Success will not only be a matter of mere military adaptability, but above all the result of a political, popular, and military convergence, especially if reserves or conscripts are to be used as force multipliers. Therefore, officers should develop a political understanding of their profession within society.
Mission command has some real problems. Of course, the concept sounds great, or at least General Patton seemed to think so: “Never tell people how to do things. Tell them what to do and they will surprise you with their ingenuity.” As you might expect, the US Army Command and General Staff College supports this belief, devoting hours to discussing the logic of empowering junior leaders. However...the military rarely practices this. This article attempts to answer why... there are serious risks inherent within the philosophy of mission command that cause many people to reject it, if not in word then in deed. Three of these risks are the fear of subordinates making mistakes, the discomfort of superiors feeling out of control, and the angst of leaders chancing their careers on others’ mistakes.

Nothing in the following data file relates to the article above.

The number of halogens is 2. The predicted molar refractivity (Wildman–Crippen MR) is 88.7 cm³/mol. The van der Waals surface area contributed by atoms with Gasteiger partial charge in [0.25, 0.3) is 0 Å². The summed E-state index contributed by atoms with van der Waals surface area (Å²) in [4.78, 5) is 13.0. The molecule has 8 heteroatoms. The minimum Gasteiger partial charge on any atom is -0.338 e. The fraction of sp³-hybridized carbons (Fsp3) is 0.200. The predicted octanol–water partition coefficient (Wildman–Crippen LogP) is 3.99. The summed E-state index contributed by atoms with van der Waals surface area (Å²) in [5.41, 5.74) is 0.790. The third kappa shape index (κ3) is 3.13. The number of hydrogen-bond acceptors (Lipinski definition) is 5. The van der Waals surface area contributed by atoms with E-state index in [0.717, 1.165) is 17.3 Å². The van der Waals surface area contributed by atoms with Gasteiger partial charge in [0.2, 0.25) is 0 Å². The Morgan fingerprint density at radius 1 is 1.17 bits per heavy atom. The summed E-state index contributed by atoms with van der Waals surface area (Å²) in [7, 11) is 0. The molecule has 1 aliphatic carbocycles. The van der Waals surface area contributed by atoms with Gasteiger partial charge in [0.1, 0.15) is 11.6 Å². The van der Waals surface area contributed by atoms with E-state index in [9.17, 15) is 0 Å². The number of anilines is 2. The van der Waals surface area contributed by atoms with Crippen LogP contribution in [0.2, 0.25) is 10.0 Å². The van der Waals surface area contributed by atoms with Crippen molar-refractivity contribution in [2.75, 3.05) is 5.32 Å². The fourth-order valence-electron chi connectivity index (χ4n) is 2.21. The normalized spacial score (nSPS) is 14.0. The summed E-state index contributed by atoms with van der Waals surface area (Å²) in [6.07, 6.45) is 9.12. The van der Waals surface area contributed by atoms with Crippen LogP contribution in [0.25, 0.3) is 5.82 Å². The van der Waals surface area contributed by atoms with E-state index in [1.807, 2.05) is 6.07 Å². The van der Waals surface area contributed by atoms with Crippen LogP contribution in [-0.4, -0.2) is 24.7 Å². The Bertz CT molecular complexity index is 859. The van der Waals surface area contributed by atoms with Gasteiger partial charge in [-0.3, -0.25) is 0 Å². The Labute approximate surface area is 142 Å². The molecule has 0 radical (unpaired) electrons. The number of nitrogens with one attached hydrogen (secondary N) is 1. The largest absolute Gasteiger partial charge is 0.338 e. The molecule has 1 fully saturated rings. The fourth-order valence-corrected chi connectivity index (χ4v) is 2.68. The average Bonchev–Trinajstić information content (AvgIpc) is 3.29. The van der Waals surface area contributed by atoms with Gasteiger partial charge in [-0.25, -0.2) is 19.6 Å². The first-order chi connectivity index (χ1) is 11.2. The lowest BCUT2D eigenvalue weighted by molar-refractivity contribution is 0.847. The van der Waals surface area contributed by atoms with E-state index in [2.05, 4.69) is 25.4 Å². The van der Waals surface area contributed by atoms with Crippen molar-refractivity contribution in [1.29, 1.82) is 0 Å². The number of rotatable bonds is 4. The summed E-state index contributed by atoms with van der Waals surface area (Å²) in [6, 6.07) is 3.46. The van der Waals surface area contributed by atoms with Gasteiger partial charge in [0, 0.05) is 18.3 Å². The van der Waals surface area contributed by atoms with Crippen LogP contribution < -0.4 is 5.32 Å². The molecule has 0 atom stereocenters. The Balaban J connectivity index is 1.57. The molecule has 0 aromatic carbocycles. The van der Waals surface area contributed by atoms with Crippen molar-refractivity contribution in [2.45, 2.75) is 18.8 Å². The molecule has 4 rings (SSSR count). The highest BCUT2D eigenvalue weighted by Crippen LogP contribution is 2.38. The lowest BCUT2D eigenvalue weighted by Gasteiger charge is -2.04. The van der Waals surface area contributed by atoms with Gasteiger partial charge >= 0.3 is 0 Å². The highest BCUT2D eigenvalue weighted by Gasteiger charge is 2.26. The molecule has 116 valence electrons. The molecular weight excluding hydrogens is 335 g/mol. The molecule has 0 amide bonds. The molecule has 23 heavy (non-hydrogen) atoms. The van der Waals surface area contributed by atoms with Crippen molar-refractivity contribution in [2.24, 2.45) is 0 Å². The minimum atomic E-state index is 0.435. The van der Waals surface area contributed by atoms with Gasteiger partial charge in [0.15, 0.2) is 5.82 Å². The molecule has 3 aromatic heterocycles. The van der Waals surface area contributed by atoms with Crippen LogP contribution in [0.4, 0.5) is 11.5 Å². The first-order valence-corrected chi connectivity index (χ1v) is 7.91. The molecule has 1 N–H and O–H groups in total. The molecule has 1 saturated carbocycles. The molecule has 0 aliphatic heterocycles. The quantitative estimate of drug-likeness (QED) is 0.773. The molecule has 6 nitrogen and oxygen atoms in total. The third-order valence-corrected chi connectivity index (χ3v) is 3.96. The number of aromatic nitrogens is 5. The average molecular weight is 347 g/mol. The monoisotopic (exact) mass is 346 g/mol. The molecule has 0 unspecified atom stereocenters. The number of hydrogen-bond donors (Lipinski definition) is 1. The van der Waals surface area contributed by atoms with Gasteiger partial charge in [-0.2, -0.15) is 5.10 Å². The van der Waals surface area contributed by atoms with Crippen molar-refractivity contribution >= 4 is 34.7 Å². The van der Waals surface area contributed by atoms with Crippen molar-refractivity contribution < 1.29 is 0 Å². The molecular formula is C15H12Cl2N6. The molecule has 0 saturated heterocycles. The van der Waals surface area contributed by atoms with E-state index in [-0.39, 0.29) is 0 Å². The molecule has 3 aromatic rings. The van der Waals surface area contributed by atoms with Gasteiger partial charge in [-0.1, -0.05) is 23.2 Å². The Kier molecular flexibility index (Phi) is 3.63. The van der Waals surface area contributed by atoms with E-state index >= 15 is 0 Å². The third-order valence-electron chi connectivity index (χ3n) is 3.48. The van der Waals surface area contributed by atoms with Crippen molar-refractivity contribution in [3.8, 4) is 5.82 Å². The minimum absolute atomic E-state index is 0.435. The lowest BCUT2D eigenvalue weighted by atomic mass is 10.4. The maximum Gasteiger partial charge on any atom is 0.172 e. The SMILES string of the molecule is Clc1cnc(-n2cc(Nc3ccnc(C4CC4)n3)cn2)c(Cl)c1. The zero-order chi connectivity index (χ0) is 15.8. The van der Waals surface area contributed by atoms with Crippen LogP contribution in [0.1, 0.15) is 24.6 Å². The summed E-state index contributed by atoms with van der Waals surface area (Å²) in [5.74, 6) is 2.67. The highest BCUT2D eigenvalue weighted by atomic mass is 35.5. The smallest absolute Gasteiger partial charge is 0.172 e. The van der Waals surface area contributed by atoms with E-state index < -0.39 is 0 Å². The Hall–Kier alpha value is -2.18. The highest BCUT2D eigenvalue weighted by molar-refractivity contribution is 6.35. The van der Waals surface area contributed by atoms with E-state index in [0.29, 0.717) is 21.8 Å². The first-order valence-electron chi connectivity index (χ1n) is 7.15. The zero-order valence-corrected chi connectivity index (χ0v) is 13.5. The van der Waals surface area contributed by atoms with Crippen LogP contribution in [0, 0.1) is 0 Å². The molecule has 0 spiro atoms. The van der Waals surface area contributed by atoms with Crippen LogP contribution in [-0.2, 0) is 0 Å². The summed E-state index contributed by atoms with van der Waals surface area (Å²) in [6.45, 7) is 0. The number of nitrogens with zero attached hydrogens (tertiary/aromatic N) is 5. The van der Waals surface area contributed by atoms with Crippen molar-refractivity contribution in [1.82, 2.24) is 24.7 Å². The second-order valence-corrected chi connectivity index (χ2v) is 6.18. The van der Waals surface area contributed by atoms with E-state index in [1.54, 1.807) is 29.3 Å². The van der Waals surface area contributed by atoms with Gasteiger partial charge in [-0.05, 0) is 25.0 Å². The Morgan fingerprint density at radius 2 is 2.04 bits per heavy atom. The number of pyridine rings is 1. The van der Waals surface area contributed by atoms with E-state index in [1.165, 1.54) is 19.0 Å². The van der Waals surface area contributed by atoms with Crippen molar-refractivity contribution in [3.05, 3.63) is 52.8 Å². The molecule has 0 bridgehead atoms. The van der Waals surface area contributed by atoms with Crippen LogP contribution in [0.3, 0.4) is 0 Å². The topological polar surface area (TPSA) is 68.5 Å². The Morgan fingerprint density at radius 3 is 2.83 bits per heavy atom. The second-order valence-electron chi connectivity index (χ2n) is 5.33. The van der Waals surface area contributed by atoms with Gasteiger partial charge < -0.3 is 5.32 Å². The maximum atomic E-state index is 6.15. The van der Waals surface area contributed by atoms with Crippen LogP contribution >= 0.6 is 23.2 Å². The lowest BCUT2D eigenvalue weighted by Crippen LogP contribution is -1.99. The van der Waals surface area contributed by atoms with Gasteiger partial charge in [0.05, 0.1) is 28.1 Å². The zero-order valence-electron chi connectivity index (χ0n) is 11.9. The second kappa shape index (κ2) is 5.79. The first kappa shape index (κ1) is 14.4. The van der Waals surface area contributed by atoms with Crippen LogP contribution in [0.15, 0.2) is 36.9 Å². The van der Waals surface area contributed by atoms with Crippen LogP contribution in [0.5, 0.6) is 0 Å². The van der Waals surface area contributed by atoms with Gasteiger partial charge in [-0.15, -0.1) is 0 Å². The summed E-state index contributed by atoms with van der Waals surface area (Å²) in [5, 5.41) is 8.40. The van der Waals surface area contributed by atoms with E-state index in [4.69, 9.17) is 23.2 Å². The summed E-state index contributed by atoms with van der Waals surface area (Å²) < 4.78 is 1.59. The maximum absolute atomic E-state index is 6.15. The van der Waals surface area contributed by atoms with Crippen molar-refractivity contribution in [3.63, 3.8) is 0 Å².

War, we are told by a wise elder, is the “pursuit of policy by other means.” In fact, this famous statement was perhaps more an aspiration on Carl Von Clausewitz’ part than a statement of metaphysical truth. It is often observed that German generals in the succeeding generations completely forgot this famous dictum, which demoted them relative to civilian leaders they often held in contempt. But American generals do not seem to be immune, either.